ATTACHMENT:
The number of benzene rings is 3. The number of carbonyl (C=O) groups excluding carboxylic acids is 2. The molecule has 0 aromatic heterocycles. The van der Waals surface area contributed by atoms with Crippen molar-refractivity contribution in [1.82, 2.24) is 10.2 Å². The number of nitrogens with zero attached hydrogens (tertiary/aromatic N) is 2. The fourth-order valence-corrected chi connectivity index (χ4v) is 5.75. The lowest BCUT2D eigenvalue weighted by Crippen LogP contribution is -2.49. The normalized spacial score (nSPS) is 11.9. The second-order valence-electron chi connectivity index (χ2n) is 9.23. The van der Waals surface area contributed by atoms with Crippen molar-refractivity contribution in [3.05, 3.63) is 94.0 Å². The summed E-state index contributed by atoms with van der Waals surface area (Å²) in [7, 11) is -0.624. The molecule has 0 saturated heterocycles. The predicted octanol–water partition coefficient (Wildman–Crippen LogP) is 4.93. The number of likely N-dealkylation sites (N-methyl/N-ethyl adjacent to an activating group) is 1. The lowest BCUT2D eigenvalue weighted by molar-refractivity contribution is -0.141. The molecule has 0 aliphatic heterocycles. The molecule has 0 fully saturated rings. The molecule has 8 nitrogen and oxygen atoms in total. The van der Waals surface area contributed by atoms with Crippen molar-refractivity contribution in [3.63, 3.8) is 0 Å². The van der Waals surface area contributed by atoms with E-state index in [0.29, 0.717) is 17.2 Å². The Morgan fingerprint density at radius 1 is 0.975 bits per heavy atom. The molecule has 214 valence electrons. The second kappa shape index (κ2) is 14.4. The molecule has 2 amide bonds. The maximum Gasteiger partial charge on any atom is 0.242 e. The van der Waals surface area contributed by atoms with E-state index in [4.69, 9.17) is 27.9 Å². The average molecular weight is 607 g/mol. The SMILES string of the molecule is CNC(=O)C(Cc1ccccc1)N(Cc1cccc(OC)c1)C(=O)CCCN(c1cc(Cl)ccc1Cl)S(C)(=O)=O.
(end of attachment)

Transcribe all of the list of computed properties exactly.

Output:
The number of benzene rings is 3. The number of carbonyl (C=O) groups excluding carboxylic acids is 2. The molecule has 0 aromatic heterocycles. The van der Waals surface area contributed by atoms with Crippen molar-refractivity contribution in [1.82, 2.24) is 10.2 Å². The number of nitrogens with zero attached hydrogens (tertiary/aromatic N) is 2. The fourth-order valence-corrected chi connectivity index (χ4v) is 5.75. The lowest BCUT2D eigenvalue weighted by Crippen LogP contribution is -2.49. The normalized spacial score (nSPS) is 11.9. The second-order valence-electron chi connectivity index (χ2n) is 9.23. The van der Waals surface area contributed by atoms with Crippen molar-refractivity contribution in [3.05, 3.63) is 94.0 Å². The summed E-state index contributed by atoms with van der Waals surface area (Å²) in [7, 11) is -0.624. The molecule has 0 saturated heterocycles. The predicted octanol–water partition coefficient (Wildman–Crippen LogP) is 4.93. The number of likely N-dealkylation sites (N-methyl/N-ethyl adjacent to an activating group) is 1. The lowest BCUT2D eigenvalue weighted by molar-refractivity contribution is -0.141. The molecule has 0 aliphatic heterocycles. The molecule has 0 fully saturated rings. The molecule has 8 nitrogen and oxygen atoms in total. The van der Waals surface area contributed by atoms with Crippen molar-refractivity contribution in [3.63, 3.8) is 0 Å². The van der Waals surface area contributed by atoms with E-state index in [0.29, 0.717) is 17.2 Å². The Morgan fingerprint density at radius 1 is 0.975 bits per heavy atom. The molecule has 214 valence electrons. The second kappa shape index (κ2) is 14.4. The molecule has 2 amide bonds. The maximum Gasteiger partial charge on any atom is 0.242 e. The van der Waals surface area contributed by atoms with E-state index in [4.69, 9.17) is 27.9 Å². The average molecular weight is 607 g/mol. The SMILES string of the molecule is CNC(=O)C(Cc1ccccc1)N(Cc1cccc(OC)c1)C(=O)CCCN(c1cc(Cl)ccc1Cl)S(C)(=O)=O.